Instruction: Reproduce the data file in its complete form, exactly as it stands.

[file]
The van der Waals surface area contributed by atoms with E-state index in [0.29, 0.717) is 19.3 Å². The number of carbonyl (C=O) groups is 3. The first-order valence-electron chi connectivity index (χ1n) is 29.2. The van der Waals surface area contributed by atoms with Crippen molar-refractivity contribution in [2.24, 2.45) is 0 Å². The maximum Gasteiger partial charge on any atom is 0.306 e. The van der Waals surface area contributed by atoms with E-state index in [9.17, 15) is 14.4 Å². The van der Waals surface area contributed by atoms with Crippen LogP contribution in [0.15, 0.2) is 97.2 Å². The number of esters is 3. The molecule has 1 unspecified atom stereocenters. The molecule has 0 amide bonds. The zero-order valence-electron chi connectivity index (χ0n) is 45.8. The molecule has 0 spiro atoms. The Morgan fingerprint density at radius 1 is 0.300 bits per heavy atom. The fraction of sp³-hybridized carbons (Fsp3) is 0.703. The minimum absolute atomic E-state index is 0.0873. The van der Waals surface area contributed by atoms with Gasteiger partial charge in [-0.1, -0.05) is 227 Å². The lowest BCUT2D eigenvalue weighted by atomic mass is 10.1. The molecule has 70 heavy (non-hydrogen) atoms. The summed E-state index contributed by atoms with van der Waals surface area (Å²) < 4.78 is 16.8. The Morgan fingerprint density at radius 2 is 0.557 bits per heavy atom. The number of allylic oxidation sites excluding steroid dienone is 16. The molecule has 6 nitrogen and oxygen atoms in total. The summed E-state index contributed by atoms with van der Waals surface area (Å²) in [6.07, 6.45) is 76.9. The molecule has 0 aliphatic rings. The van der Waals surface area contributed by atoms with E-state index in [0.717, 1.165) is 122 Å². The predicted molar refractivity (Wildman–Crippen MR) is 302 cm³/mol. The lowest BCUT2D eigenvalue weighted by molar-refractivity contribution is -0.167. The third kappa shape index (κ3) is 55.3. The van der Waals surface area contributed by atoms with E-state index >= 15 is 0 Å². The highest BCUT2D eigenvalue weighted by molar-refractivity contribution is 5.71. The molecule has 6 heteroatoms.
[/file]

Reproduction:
The van der Waals surface area contributed by atoms with E-state index in [0.29, 0.717) is 19.3 Å². The number of carbonyl (C=O) groups is 3. The first-order valence-electron chi connectivity index (χ1n) is 29.2. The van der Waals surface area contributed by atoms with Crippen molar-refractivity contribution in [2.24, 2.45) is 0 Å². The maximum Gasteiger partial charge on any atom is 0.306 e. The van der Waals surface area contributed by atoms with E-state index in [9.17, 15) is 14.4 Å². The van der Waals surface area contributed by atoms with Crippen LogP contribution in [0.15, 0.2) is 97.2 Å². The number of esters is 3. The molecule has 1 unspecified atom stereocenters. The molecule has 0 amide bonds. The zero-order valence-electron chi connectivity index (χ0n) is 45.8. The molecule has 0 spiro atoms. The Morgan fingerprint density at radius 1 is 0.300 bits per heavy atom. The fraction of sp³-hybridized carbons (Fsp3) is 0.703. The minimum absolute atomic E-state index is 0.0873. The van der Waals surface area contributed by atoms with Gasteiger partial charge in [-0.1, -0.05) is 227 Å². The lowest BCUT2D eigenvalue weighted by atomic mass is 10.1. The molecule has 70 heavy (non-hydrogen) atoms. The summed E-state index contributed by atoms with van der Waals surface area (Å²) < 4.78 is 16.8. The Morgan fingerprint density at radius 2 is 0.557 bits per heavy atom. The number of allylic oxidation sites excluding steroid dienone is 16. The molecule has 6 nitrogen and oxygen atoms in total. The summed E-state index contributed by atoms with van der Waals surface area (Å²) in [6.07, 6.45) is 76.9. The molecule has 0 aliphatic rings. The van der Waals surface area contributed by atoms with E-state index in [0.717, 1.165) is 122 Å². The predicted molar refractivity (Wildman–Crippen MR) is 302 cm³/mol. The lowest BCUT2D eigenvalue weighted by molar-refractivity contribution is -0.167. The third kappa shape index (κ3) is 55.3. The van der Waals surface area contributed by atoms with E-state index >= 15 is 0 Å². The highest BCUT2D eigenvalue weighted by molar-refractivity contribution is 5.71. The molecule has 6 heteroatoms.